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Standardizing bilevel optimization for future researchers and practitioners

Bilevel optimization is used not only in research, but also in business to identify the best solutions for a variety of hierarchical problems. A U-M researcher aims to develop a comprehensive software package that will enable many industries to use this in everyday decision-making.

Bilevel optimization is commonly used by researchers and business professionals to determine their next move based on data from another hierarchical source. However, there is currently less standard practice for using this model, especially when it involves discrete decision-making. 

portrait of Ruiwei Jiang
Ruiwei Jiang

University of Michigan Industrial and Operations Engineering (U-M IOE) Associate Professor Ruiwei Jiang hopes to standardize bilevel optimization with his recent grant awarded from the Air Force Office of Scientific Research. 

“We hope to come up with a new library of testing algorithms and instances for bilevel optimization involving discrete decision variables,” said Jiang. “This type of optimization is receiving a lot of growth in interest but there are relatively less testing instances that everyone can try to use, whether that is a researcher or a practitioner.”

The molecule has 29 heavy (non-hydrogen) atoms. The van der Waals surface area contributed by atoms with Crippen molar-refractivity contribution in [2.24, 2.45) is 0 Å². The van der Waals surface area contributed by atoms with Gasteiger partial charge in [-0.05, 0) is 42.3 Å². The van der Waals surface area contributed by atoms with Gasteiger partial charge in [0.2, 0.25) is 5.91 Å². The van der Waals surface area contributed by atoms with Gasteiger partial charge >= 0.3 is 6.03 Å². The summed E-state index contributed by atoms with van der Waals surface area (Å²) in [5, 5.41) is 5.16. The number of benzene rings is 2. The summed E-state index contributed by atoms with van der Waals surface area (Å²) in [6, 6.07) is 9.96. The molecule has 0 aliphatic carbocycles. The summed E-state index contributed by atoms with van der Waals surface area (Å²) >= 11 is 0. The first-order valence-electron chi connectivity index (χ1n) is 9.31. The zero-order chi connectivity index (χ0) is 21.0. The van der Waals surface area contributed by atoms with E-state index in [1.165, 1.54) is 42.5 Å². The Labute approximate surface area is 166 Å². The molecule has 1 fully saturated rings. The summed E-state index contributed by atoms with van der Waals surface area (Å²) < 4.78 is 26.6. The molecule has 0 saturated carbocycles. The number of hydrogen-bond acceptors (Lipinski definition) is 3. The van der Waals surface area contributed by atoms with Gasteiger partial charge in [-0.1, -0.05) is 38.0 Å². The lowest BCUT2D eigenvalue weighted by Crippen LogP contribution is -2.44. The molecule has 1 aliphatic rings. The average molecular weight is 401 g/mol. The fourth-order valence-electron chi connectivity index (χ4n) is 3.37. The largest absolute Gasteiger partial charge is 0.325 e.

Bilevel optimization, as the name suggests, refers to mathematical models involving two decision-makers located in two different intertwined hierarchies. Decisions are made in a sequential manner in which the leading decision, named the leader, first makes a decision and then the second decision, named the follower, follows with its own decision based upon the leader’s decision-making. In this type of problem-solving when the leader makes a decision most anticipate how the follower will react and vice versa. 

A classic example of bilevel optimization can be seen in competition decision-making between businesses. Imagine that there are two major players in a certain commodity and they need to decide where to locate their stores. Typically they would solve this problem in a sequential manner by identifying where their competitors are and then following with their own decision. 

The goal of this work is to address the properties of this type of optimization and establish a computational algorithm for solving them more effectively. This will be used to develop a software package that people can use to solve their own bilevel optimization problems in many industry and research settings involving discrete decision-making.

This project titled “Theories and Computational Algorithms for Optimizing Bilevel Mixed-integer Nonlinear Programs”  is projected to be completed in the early spring of 2026.